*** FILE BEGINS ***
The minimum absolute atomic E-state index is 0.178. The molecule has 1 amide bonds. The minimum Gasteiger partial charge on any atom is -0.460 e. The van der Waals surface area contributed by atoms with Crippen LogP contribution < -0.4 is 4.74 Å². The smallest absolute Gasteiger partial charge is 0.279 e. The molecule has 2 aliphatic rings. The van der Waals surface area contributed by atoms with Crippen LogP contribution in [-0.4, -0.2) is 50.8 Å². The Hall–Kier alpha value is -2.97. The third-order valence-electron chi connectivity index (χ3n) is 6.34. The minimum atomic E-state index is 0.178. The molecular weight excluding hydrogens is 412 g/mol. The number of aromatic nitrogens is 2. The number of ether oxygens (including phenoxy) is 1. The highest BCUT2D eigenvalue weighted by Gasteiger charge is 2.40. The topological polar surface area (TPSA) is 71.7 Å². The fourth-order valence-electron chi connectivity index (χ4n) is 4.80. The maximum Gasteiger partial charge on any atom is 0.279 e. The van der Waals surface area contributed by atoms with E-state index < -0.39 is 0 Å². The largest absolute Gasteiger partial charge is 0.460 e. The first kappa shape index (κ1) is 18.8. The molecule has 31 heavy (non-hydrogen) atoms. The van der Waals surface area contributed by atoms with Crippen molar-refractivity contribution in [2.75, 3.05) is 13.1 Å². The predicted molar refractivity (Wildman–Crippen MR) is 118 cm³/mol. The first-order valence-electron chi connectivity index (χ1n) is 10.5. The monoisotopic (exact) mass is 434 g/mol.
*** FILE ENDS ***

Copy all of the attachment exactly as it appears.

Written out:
The minimum absolute atomic E-state index is 0.178. The molecule has 1 amide bonds. The minimum Gasteiger partial charge on any atom is -0.460 e. The van der Waals surface area contributed by atoms with Crippen LogP contribution < -0.4 is 4.74 Å². The smallest absolute Gasteiger partial charge is 0.279 e. The molecule has 2 aliphatic rings. The van der Waals surface area contributed by atoms with Crippen LogP contribution in [-0.4, -0.2) is 50.8 Å². The Hall–Kier alpha value is -2.97. The third-order valence-electron chi connectivity index (χ3n) is 6.34. The minimum atomic E-state index is 0.178. The molecular weight excluding hydrogens is 412 g/mol. The number of aromatic nitrogens is 2. The number of ether oxygens (including phenoxy) is 1. The highest BCUT2D eigenvalue weighted by Gasteiger charge is 2.40. The topological polar surface area (TPSA) is 71.7 Å². The fourth-order valence-electron chi connectivity index (χ4n) is 4.80. The maximum Gasteiger partial charge on any atom is 0.279 e. The van der Waals surface area contributed by atoms with E-state index < -0.39 is 0 Å². The largest absolute Gasteiger partial charge is 0.460 e. The first kappa shape index (κ1) is 18.8. The molecule has 31 heavy (non-hydrogen) atoms. The van der Waals surface area contributed by atoms with Crippen molar-refractivity contribution in [2.75, 3.05) is 13.1 Å². The predicted molar refractivity (Wildman–Crippen MR) is 118 cm³/mol. The first-order valence-electron chi connectivity index (χ1n) is 10.5. The monoisotopic (exact) mass is 434 g/mol.